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Top 5 Worst Draft Picks- Detroit Lions

Updated on May 6, 2015

These guys were brought in to help the team win, but couldn't accomplish anything on the field. Today I rank the top five worst draft picks by the Detroit Lions.

5. Reggie Rogers

He had too many demons keeping him from being successful.

At Washington, Reggie Rogers was a monster of a defensive end.

Rogers was selected seventh overall in 1987. However, he never stayed on the field in two seasons with Detroit. He played just six games in his rookie season due to an assortment of emotional problems caused by the death of his brother, who died of cocaine poisoning the previous year. Then in 1988 while driving drunk he slammed into a car, killing three teenagers. The Lions released him prior to his spending a year in prison for vehicular manslaughter because he also broke his neck in the accident.

4. Andre Ware

He was a record setting quarterback in college, but couldn't do anything at the pro level.

At the University of Houston, Andre Ware was the first black quarterback to win the Heisman Trophy in 1989. In his junior year, he threw for 4,699 yards, 44 touchdowns, and set 26 NCAA records. Many of the records were thanks to the innovative use of the Run & Shoot offense. The Cougars ended the season ranked the #14 team in the nation and he decided to forego his senior year and enter the NFL Draft.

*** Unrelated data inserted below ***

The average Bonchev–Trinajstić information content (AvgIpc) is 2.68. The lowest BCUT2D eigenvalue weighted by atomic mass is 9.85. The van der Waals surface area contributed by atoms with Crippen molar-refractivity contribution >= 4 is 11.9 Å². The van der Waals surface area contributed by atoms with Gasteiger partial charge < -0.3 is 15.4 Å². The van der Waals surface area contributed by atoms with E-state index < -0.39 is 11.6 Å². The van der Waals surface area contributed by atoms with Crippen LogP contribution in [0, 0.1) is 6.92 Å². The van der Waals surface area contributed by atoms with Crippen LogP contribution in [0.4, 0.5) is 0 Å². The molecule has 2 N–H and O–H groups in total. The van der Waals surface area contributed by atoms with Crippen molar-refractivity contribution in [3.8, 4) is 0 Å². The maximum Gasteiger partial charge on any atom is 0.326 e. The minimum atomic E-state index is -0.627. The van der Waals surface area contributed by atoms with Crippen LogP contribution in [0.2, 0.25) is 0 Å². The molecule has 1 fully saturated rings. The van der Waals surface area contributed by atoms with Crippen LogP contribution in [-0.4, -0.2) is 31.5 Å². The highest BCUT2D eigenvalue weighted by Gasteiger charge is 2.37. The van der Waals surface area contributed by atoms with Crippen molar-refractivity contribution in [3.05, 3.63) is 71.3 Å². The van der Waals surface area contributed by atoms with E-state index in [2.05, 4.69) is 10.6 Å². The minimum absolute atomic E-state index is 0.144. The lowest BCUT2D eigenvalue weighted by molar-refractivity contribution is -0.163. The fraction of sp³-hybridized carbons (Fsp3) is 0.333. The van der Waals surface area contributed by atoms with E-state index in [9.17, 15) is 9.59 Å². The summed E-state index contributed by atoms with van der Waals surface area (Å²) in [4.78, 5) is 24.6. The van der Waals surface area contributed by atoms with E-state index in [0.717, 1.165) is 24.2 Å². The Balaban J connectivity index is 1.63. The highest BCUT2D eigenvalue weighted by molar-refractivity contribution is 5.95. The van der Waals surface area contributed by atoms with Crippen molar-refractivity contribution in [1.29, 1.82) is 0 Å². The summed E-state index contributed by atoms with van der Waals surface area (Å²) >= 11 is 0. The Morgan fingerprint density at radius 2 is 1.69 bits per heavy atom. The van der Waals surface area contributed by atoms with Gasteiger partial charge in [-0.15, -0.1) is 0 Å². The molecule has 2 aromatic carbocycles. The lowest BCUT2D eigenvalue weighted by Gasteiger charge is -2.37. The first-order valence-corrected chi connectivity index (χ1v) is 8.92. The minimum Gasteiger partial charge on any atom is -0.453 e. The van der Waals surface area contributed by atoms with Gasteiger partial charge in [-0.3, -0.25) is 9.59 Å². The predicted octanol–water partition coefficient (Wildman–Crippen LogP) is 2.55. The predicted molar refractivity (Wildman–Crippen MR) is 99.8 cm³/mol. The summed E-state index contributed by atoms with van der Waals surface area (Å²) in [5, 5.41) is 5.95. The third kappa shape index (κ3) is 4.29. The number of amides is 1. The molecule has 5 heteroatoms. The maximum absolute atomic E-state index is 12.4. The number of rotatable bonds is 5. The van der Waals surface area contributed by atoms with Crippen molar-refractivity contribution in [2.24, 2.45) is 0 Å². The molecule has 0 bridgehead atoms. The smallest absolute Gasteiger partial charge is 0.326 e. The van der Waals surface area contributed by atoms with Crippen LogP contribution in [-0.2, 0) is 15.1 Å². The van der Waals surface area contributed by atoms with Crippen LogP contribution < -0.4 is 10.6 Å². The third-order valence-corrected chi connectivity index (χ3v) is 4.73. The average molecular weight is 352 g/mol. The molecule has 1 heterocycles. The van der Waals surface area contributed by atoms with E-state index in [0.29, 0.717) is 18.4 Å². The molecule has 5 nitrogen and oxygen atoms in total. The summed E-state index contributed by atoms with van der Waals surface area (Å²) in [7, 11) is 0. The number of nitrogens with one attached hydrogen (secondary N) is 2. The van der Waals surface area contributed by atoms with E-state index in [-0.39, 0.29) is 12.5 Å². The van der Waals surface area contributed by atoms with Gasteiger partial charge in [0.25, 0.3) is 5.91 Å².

Ware was the seventh overall pick in 1990 by Detroit. He spent four years with Detroit, playing in only 14 games and starting only six. Head coach Wayne Fontes generally only played Ware when the Lions were out of the playoffs or already losing a game by a wide margin. He spent offseasons with the Raiders and Jaguars but never made the roster. He spent his final years in the CFL and NFL Europe before retiring in 1999. In his four year career, he threw only five touchdowns compared to eight interceptions.

3. Joey Harrington

He was drafted to be the future of the rebuilding Lions, but never lived up to expectations.

A three year starter at Oregon, Joey Harrington threw for 2,415 yards and 23 touchdowns in his senior season and finished his college career with a 25-3 record. His best collegiate game was arguably the 2002 Tostitos Fiesta Bowl when he threw for 350 yards and 4 touchdowns and led the Ducks to a 38-16 victory over Colorado and was named the Pac-10 offensive player of the year.

Harrington was the third overall pick in 2002 by Detroit. His four year career in Detroit was largely unsuccessful. Front office mismanagement, woeful offensive line protection, lack of talent at other skill positions, and an erratic philosophical change in the team's identity to a conservative West Coast Offense oriented attack may have played a factor in Harrington not realizing his potential professionally. He spent his final seasons in Miami, Atlanta, and New Orleans before retiring after 2008. In his seven seasons, he threw 79 touchdowns and 85 interceptions.

2. Mike Williams

If he would have stayed in school, he could have been great.